Why are senior women professionals leaving their high-paying jobs and walking away from careers during their most productive years? According to research, they were:
- Stifled and pigeon-holed
- Not allowed to be creative
The grass is not greener
However, even in the journey into entrepreneurship, women face serious obstacles. Women find it harder to access funding. They also find it harder to pitch to venture capitalists. According to professor Sara Carter, author of the 2006 Women’s Business Ownership report there is “unequivocal evidence that women-owned businesses start with lower levels of overall capitalisation, lower ratios of debt finance, and are much less likely to use private equity or venture capital. The level of startup capitalisation used by women-owned businesses is, on average, only one third of that used by male-owned businesses”.
There are also indications of bias in financing systems: recent evidence from the UK Survey of SME Finances reported that women were charged more than men on term loans (2.9 per cent vs. 1.9 per cent).
Self-doubt and fear loom
Lack of confidence and fear is holding women back
- According to The Global Entrepreneurship Monitor (GEM) 2007 Report on Women and Entrepreneurship, women tend to be less optimistic and self-confident than men about starting a business.
- Women are significantly more fearful than men of debt (Global Entrepreneurship Monitor, GEM, Jan 2004).
- Fear of failure is also higher for women compared to their male counterparts – in fact women in Europe and Asia low/middle income countries had the highest fear of failure rates (40.3 per cent).
What are the implications of these facts?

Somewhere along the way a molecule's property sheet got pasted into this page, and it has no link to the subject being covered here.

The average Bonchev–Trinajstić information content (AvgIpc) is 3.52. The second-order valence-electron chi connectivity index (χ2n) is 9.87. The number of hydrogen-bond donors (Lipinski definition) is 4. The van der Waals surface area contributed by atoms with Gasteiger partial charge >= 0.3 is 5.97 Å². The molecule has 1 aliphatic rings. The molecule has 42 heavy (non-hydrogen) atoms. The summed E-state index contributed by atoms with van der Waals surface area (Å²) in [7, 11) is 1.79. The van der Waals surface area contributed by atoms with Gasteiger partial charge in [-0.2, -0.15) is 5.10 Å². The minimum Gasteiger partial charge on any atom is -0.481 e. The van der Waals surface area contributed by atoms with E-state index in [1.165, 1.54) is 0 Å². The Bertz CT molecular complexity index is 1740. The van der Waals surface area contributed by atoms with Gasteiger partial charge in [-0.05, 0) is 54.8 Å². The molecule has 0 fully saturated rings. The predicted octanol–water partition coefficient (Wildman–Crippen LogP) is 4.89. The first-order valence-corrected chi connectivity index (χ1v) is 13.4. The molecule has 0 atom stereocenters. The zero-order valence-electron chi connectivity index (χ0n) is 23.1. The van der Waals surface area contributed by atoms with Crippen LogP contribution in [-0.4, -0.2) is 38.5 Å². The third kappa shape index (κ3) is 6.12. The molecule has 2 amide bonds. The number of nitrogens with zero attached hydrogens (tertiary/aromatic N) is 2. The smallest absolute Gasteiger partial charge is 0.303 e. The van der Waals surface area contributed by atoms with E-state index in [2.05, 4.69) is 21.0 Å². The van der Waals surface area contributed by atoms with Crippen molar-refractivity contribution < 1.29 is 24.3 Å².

Entrepreneurial women have to look at failure in the eye. Success is always highlighted and aspired for. Discussions around failure are swept under the carpet. As someone who has experienced failure first hand and lived to tell the tale, it is critical for other women to learn from the very basic mistakes I made. Under-capitalisation was one of them. However, access to angel funding is increasing, with more and more angel networks and VC’s working to support women’s enterprise. Tap into them, and pitch to everyone you can.
Networking with other female entrepreneurs is also important. Seek out the influencers. (They may also be your future angels too!).
Corporate women, women who are still employed and may be looking for their next career move (which may not be necessarily in the corporate world) are a great potential support group. I didn’t maintain my corporate network when redundancy hit. I started from scratch, and closed out the women (and men) who could have been my seed investors and key brand ambassadors.
Meanwhile, banks, telephone companies, accountants and legal firms really need to tap in into the female mindset. They need to offer support that is specifically targeted to women, and, women-friendly. This falls beyond women-only events. Creating time-saving product and service packages which take into consideration life-stage and caring issues (which are likely to affect women more than men) is key.
Women’s enterprise can refuel the UK economy, and expand job creation, However, both entrepreneurial women need to be supported and their potential fears addressed, but also industry needs to tap into their mindset and offer products that work for them. It is only when the two sides of the equation meet that female entrepreneurship will sky-rocket.
Christina Ioannidis is an international speaker, consultant and serial entrepreneur. She is the CEO of Aquitude, and is also the co-author of the recently published Your Loss: How to Win Back Your Female Talent on how companies can retain their female employees, as well as, their female customer bases.
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